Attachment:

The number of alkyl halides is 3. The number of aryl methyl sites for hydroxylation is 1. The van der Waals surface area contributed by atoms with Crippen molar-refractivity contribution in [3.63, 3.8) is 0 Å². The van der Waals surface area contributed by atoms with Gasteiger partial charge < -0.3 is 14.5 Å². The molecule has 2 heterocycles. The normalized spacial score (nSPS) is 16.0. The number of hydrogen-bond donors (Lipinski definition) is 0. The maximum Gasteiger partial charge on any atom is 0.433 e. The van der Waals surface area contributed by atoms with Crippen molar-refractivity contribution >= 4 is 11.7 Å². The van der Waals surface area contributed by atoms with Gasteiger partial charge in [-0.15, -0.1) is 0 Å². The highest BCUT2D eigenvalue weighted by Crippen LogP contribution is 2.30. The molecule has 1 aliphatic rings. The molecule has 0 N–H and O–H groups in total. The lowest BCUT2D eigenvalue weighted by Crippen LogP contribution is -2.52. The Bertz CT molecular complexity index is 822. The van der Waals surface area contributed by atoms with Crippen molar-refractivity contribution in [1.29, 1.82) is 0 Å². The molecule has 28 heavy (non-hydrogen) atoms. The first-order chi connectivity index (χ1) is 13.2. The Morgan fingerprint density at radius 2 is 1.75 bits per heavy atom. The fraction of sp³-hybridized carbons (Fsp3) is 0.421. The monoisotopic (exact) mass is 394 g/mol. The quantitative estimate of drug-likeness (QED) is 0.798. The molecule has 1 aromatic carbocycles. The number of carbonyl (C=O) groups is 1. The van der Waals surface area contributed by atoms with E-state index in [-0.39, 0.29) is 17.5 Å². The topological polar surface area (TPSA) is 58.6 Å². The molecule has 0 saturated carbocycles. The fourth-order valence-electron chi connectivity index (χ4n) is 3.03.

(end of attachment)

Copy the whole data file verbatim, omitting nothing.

The number of alkyl halides is 3. The number of aryl methyl sites for hydroxylation is 1. The van der Waals surface area contributed by atoms with Crippen molar-refractivity contribution in [3.63, 3.8) is 0 Å². The van der Waals surface area contributed by atoms with Gasteiger partial charge < -0.3 is 14.5 Å². The molecule has 2 heterocycles. The normalized spacial score (nSPS) is 16.0. The number of hydrogen-bond donors (Lipinski definition) is 0. The maximum Gasteiger partial charge on any atom is 0.433 e. The van der Waals surface area contributed by atoms with Crippen molar-refractivity contribution >= 4 is 11.7 Å². The van der Waals surface area contributed by atoms with Gasteiger partial charge in [-0.15, -0.1) is 0 Å². The highest BCUT2D eigenvalue weighted by Crippen LogP contribution is 2.30. The molecule has 1 aliphatic rings. The molecule has 0 N–H and O–H groups in total. The lowest BCUT2D eigenvalue weighted by Crippen LogP contribution is -2.52. The Bertz CT molecular complexity index is 822. The van der Waals surface area contributed by atoms with Crippen molar-refractivity contribution in [1.29, 1.82) is 0 Å². The molecule has 28 heavy (non-hydrogen) atoms. The first-order chi connectivity index (χ1) is 13.2. The Morgan fingerprint density at radius 2 is 1.75 bits per heavy atom. The fraction of sp³-hybridized carbons (Fsp3) is 0.421. The monoisotopic (exact) mass is 394 g/mol. The quantitative estimate of drug-likeness (QED) is 0.798. The molecule has 1 aromatic carbocycles. The number of carbonyl (C=O) groups is 1. The van der Waals surface area contributed by atoms with E-state index in [-0.39, 0.29) is 17.5 Å². The topological polar surface area (TPSA) is 58.6 Å². The molecule has 0 saturated carbocycles. The fourth-order valence-electron chi connectivity index (χ4n) is 3.03.